Both Wills and Kauffman brought up House Bill 389 from the 2021 legislative session.

Focused on property taxes, the bill will impact the circuit breaker program starting in 2022. This program provides reduced property taxes to the elderly, disabled and widowed taxpayers.

House Bill 389 added a provision that disqualified individuals from the circuit breaker program whose home value is 125% of a county’s median price.

This means in Twin Falls County, where the median price of a home was $345,000 in October, people whose home value is above $431,250 would be excluded from the program.

Wills said legislators had good intentions but it has unintended consequences.

“House Bill 389 was massive and it was late and it was onerous and it was good and it was terrible and parts of it really need to be fixed,” Kauffman said.

He received a question from the audience about how Idaho should spend the current surplus. In July, Gov. Brad Little announced that the state ended the fiscal year with a record surplus of nearly $900 million.

“The caution I would use if it’s one-time money don’t put it into something that requires continuous spending,” he said.

It is a legislator’s job to listen and Kauffman said being on the panel was a great opportunity to hear concerns on a local level.

The final discussion point of the meeting was public transportation. Members of the community have inquired about a bus system, however, Rothweiler said paying for it is difficult.

“So no one likes to pay property taxes, right?,” he said. “And the only source of revenue I have to pay for a public transportation system to get critical matching funds is property taxes.”

A public transportation system would also most likely not alleviate traffic congestion because it would have to stay inside of the city because of financial constraints, he said.

“Right now, the clock is ticking for us and we don’t have a financial solution to be able to provide public transportation in Twin Falls,” he said.

PHOTOS: BusinessPlus presents ‘Where Economic Development and Growth meet: Taxes, State and Local Governments’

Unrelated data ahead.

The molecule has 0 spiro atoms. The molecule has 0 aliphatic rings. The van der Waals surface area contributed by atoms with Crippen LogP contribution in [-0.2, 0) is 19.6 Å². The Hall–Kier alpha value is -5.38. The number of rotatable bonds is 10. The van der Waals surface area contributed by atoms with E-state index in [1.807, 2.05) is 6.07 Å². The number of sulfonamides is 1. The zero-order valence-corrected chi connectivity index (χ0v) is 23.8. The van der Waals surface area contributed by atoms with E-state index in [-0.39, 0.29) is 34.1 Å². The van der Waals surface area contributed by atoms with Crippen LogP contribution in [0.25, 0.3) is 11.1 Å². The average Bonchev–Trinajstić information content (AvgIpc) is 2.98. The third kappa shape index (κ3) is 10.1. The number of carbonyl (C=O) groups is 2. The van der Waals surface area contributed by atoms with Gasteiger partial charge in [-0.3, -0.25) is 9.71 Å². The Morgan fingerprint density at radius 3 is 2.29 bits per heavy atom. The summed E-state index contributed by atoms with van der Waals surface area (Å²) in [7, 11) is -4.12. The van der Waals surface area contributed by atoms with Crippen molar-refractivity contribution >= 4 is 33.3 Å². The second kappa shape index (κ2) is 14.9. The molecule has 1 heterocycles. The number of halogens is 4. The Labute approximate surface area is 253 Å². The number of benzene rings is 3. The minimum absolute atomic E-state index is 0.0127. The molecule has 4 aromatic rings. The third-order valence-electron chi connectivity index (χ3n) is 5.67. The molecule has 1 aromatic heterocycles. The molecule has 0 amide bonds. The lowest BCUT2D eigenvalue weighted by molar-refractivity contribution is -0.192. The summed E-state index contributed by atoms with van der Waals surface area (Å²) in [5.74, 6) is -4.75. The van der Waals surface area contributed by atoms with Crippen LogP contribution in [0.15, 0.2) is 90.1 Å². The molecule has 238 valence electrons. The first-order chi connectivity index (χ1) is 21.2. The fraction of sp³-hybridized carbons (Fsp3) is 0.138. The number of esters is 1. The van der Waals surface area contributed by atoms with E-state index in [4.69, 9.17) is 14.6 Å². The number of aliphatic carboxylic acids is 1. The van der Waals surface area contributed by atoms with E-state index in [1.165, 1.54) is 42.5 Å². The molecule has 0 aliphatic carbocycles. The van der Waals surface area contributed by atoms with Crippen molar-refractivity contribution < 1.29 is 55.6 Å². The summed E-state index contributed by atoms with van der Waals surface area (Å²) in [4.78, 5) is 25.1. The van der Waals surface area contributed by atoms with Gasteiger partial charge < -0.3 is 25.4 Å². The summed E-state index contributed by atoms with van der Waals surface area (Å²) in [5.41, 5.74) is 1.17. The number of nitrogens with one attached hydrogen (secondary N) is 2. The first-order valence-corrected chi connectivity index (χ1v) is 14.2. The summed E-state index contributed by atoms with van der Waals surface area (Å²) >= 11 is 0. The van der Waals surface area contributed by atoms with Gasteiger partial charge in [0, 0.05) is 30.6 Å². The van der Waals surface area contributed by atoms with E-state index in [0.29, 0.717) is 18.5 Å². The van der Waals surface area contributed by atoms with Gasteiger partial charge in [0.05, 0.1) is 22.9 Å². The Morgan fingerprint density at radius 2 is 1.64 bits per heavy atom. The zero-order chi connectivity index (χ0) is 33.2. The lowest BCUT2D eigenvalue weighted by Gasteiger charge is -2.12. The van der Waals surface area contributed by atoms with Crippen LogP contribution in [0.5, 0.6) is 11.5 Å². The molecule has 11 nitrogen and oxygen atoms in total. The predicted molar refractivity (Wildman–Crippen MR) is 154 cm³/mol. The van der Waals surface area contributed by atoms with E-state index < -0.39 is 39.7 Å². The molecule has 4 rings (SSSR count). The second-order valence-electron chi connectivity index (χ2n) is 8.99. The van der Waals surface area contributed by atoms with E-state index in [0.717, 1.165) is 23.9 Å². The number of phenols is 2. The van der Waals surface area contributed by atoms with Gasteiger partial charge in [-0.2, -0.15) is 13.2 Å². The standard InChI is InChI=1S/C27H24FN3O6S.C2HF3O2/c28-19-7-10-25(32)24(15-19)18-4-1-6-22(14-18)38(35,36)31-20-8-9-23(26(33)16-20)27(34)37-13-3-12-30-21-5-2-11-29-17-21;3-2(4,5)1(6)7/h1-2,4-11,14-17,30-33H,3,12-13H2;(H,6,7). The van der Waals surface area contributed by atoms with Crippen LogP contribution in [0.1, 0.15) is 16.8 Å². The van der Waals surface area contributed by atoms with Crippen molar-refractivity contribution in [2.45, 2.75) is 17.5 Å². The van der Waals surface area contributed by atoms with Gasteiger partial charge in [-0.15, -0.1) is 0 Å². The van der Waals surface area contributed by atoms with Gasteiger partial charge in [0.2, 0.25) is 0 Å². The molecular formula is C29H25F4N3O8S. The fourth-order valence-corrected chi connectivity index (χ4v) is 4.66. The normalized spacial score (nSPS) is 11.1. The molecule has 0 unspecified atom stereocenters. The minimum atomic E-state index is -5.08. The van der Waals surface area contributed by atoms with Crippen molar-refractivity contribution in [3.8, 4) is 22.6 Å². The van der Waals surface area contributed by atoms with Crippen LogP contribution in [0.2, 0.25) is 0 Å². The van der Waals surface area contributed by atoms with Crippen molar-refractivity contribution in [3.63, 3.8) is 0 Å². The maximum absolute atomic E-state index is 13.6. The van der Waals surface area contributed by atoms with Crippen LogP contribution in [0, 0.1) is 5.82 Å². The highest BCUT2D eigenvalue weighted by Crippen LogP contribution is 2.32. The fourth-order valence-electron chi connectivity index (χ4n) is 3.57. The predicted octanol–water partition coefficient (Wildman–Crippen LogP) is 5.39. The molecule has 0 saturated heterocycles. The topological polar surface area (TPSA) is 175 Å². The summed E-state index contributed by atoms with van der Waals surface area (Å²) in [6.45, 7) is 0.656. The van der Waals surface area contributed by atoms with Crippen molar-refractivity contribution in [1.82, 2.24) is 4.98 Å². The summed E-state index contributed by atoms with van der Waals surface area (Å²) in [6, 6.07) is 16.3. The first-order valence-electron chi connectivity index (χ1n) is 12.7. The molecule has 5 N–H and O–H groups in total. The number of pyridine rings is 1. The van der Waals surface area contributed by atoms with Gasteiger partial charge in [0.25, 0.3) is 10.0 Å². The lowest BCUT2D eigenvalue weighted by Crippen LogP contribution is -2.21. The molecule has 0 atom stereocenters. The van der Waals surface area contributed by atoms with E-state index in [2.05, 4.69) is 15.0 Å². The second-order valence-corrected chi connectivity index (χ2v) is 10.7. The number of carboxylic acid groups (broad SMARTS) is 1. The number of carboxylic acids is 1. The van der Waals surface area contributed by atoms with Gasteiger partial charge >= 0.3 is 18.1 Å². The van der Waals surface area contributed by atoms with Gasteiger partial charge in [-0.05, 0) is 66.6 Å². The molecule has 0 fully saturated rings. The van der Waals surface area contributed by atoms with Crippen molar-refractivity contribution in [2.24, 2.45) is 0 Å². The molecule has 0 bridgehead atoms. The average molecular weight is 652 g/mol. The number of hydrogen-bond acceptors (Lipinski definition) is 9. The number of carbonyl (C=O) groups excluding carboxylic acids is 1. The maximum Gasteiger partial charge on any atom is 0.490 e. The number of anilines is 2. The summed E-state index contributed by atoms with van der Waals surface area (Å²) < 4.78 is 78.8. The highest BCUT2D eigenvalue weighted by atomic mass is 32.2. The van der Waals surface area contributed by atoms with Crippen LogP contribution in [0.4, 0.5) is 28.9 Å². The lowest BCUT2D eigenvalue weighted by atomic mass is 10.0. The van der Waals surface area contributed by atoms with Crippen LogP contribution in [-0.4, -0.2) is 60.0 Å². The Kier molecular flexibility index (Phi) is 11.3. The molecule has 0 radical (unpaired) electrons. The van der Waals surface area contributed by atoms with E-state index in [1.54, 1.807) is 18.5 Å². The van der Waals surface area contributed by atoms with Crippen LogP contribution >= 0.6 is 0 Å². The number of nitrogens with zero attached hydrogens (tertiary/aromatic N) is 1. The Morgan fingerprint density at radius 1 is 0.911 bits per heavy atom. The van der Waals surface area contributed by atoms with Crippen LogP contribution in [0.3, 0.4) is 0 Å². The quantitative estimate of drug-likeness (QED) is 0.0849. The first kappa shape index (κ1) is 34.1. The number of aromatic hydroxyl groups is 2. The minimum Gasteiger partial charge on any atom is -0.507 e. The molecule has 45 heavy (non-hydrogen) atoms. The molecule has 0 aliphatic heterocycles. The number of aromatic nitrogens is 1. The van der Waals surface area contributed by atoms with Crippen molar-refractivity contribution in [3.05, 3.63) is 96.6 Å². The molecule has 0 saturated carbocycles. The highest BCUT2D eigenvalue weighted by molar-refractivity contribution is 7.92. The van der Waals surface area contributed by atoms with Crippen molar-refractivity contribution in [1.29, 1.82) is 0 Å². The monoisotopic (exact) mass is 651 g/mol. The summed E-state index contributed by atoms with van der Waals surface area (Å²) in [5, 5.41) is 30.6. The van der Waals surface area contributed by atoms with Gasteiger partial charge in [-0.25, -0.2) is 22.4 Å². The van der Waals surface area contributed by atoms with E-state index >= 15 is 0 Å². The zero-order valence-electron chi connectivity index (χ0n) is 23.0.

BusinessPlus presents ‘Where Economic Development and Growth meet: Taxes, State and Local Governments’

BusinessPlus presents ‘Where Economic Development and Growth meet: Taxes, State and Local Governments’ during its annual meeting Thursday, Nov. 18, 2021, in Twin Falls.



BusinessPlus presents ‘Where Economic Development and Growth meet: Taxes, State and Local Governments’

BusinessPlus presents 'Where Economic Development and Growth meet: Taxes, State and Local Governments'

Steve Millington, former Twin Falls County GOP Chairman, holds up a hand out from Twin Falls City Manager Travis Rothweiler during the annual BusinessPlus meeting on Thursday in Twin Falls.



BusinessPlus presents ‘Where Economic Development and Growth meet: Taxes, State and Local Governments’

BusinessPlus presents 'Where Economic Development and Growth meet: Taxes, State and Local Governments'

Miguel Legarreta, president of the Associated Taxpayers of Idaho, speaks during the annual BusinessPlus meeting, ‘Where Economic Development and Growth meet: Taxes, State and Local Governments’ on Thursday in Twin Falls.



BusinessPlus presents ‘Where Economic Development and Growth meet: Taxes, State and Local Governments’

BusinessPlus presents 'Where Economic Development and Growth meet: Taxes, State and Local Governments'

The Twin Falls County Assessor’s office display old maps druing the BusinessPlus annual meeting, ‘Where Economic Development and Growth meet: Taxes, State and Local Governments’ on Thursday, Nov. 18, 2021, in Twin Falls.



BusinessPlus presents ‘Where Economic Development and Growth meet: Taxes, State and Local Governments’

BusinessPlus presents 'Where Economic Development and Growth meet: Taxes, State and Local Governments'

BusinessPlus presents ‘Where Economic Development and Growth meet: Taxes, State and Local Governments’ during its annual meeting Thursday, Nov. 18, 2021, in Twin Falls.



BusinessPlus presents ‘Where Economic Development and Growth meet: Taxes, State and Local Governments’

BusinessPlus presents 'Where Economic Development and Growth meet: Taxes, State and Local Governments'

BusinessPlus presents ‘Where Economic Development and Growth meet: Taxes, State and Local Governments’ during its annual meeting Thursday, Nov. 18, 2021, in Twin Falls.



BusinessPlus presents ‘Where Economic Development and Growth meet: Taxes, State and Local Governments’

BusinessPlus presents 'Where Economic Development and Growth meet: Taxes, State and Local Governments'

BusinessPlus presents ‘Where Economic Development and Growth meet: Taxes, State and Local Governments’ during its annual meeting Thursday, Nov. 18, 2021, in Twin Falls.



BusinessPlus presents ‘Where Economic Development and Growth meet: Taxes, State and Local Governments’